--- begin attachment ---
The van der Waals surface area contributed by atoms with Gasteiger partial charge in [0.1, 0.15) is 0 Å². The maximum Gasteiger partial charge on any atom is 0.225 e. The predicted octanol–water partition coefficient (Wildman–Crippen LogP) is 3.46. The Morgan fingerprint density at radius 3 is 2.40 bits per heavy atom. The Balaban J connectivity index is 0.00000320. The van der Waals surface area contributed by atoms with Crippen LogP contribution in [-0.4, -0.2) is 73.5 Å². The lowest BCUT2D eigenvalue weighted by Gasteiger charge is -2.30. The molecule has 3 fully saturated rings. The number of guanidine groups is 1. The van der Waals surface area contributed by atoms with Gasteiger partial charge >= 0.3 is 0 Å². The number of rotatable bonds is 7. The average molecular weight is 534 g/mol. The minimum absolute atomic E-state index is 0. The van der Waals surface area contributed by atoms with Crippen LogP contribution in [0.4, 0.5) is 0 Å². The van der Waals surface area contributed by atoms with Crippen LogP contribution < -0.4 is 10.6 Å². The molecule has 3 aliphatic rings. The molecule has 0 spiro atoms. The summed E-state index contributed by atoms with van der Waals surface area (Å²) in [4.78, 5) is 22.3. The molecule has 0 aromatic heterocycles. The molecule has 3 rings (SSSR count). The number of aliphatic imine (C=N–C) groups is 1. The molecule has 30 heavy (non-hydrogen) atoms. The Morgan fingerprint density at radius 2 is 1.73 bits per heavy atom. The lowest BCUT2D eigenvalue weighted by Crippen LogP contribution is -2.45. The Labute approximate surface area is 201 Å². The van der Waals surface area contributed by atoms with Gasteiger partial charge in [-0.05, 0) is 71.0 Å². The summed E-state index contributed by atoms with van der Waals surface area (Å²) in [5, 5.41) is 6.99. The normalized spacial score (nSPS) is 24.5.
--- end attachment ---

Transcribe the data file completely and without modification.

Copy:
The van der Waals surface area contributed by atoms with Gasteiger partial charge in [0.1, 0.15) is 0 Å². The maximum Gasteiger partial charge on any atom is 0.225 e. The predicted octanol–water partition coefficient (Wildman–Crippen LogP) is 3.46. The Morgan fingerprint density at radius 3 is 2.40 bits per heavy atom. The Balaban J connectivity index is 0.00000320. The van der Waals surface area contributed by atoms with Crippen LogP contribution in [-0.4, -0.2) is 73.5 Å². The lowest BCUT2D eigenvalue weighted by Gasteiger charge is -2.30. The molecule has 3 fully saturated rings. The number of guanidine groups is 1. The van der Waals surface area contributed by atoms with Gasteiger partial charge >= 0.3 is 0 Å². The number of rotatable bonds is 7. The average molecular weight is 534 g/mol. The minimum absolute atomic E-state index is 0. The van der Waals surface area contributed by atoms with Crippen LogP contribution in [0.4, 0.5) is 0 Å². The van der Waals surface area contributed by atoms with Crippen LogP contribution < -0.4 is 10.6 Å². The molecule has 3 aliphatic rings. The molecule has 0 spiro atoms. The summed E-state index contributed by atoms with van der Waals surface area (Å²) in [4.78, 5) is 22.3. The molecule has 0 aromatic heterocycles. The molecule has 3 rings (SSSR count). The number of aliphatic imine (C=N–C) groups is 1. The molecule has 30 heavy (non-hydrogen) atoms. The Morgan fingerprint density at radius 2 is 1.73 bits per heavy atom. The lowest BCUT2D eigenvalue weighted by Crippen LogP contribution is -2.45. The Labute approximate surface area is 201 Å². The van der Waals surface area contributed by atoms with Gasteiger partial charge in [-0.05, 0) is 71.0 Å². The summed E-state index contributed by atoms with van der Waals surface area (Å²) in [5, 5.41) is 6.99. The normalized spacial score (nSPS) is 24.5.